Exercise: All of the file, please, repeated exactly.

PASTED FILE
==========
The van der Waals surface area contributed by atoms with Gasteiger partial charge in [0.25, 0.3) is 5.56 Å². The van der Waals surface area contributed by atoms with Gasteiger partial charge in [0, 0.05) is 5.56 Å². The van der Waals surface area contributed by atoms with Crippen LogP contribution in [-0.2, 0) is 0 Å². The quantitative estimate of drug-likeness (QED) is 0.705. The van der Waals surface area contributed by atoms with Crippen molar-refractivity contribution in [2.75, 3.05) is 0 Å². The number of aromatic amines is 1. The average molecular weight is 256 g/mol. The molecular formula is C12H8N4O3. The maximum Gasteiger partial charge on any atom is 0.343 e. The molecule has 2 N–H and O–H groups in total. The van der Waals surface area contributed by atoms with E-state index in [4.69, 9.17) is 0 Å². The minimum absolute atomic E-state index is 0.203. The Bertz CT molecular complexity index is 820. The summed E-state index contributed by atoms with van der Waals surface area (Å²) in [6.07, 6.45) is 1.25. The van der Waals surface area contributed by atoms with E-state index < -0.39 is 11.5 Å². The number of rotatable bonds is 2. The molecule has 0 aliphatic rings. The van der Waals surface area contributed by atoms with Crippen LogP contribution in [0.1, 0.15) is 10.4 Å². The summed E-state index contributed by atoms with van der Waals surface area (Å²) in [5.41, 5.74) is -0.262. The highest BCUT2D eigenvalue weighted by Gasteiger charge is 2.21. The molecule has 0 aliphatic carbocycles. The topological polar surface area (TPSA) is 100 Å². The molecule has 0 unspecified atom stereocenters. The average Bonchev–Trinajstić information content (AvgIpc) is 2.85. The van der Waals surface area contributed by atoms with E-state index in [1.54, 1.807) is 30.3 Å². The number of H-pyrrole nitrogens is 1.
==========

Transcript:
The van der Waals surface area contributed by atoms with Gasteiger partial charge in [0.25, 0.3) is 5.56 Å². The van der Waals surface area contributed by atoms with Gasteiger partial charge in [0, 0.05) is 5.56 Å². The van der Waals surface area contributed by atoms with Crippen LogP contribution in [-0.2, 0) is 0 Å². The quantitative estimate of drug-likeness (QED) is 0.705. The van der Waals surface area contributed by atoms with Crippen molar-refractivity contribution in [2.75, 3.05) is 0 Å². The number of aromatic amines is 1. The average molecular weight is 256 g/mol. The molecular formula is C12H8N4O3. The maximum Gasteiger partial charge on any atom is 0.343 e. The molecule has 2 N–H and O–H groups in total. The van der Waals surface area contributed by atoms with E-state index in [4.69, 9.17) is 0 Å². The minimum absolute atomic E-state index is 0.203. The Bertz CT molecular complexity index is 820. The summed E-state index contributed by atoms with van der Waals surface area (Å²) in [6.07, 6.45) is 1.25. The van der Waals surface area contributed by atoms with E-state index < -0.39 is 11.5 Å². The number of rotatable bonds is 2. The molecule has 0 aliphatic rings. The van der Waals surface area contributed by atoms with Crippen LogP contribution in [0.1, 0.15) is 10.4 Å². The summed E-state index contributed by atoms with van der Waals surface area (Å²) in [5.41, 5.74) is -0.262. The highest BCUT2D eigenvalue weighted by Gasteiger charge is 2.21. The molecule has 0 aliphatic carbocycles. The topological polar surface area (TPSA) is 100 Å². The molecule has 0 unspecified atom stereocenters. The average Bonchev–Trinajstić information content (AvgIpc) is 2.85. The van der Waals surface area contributed by atoms with E-state index in [1.54, 1.807) is 30.3 Å². The number of H-pyrrole nitrogens is 1.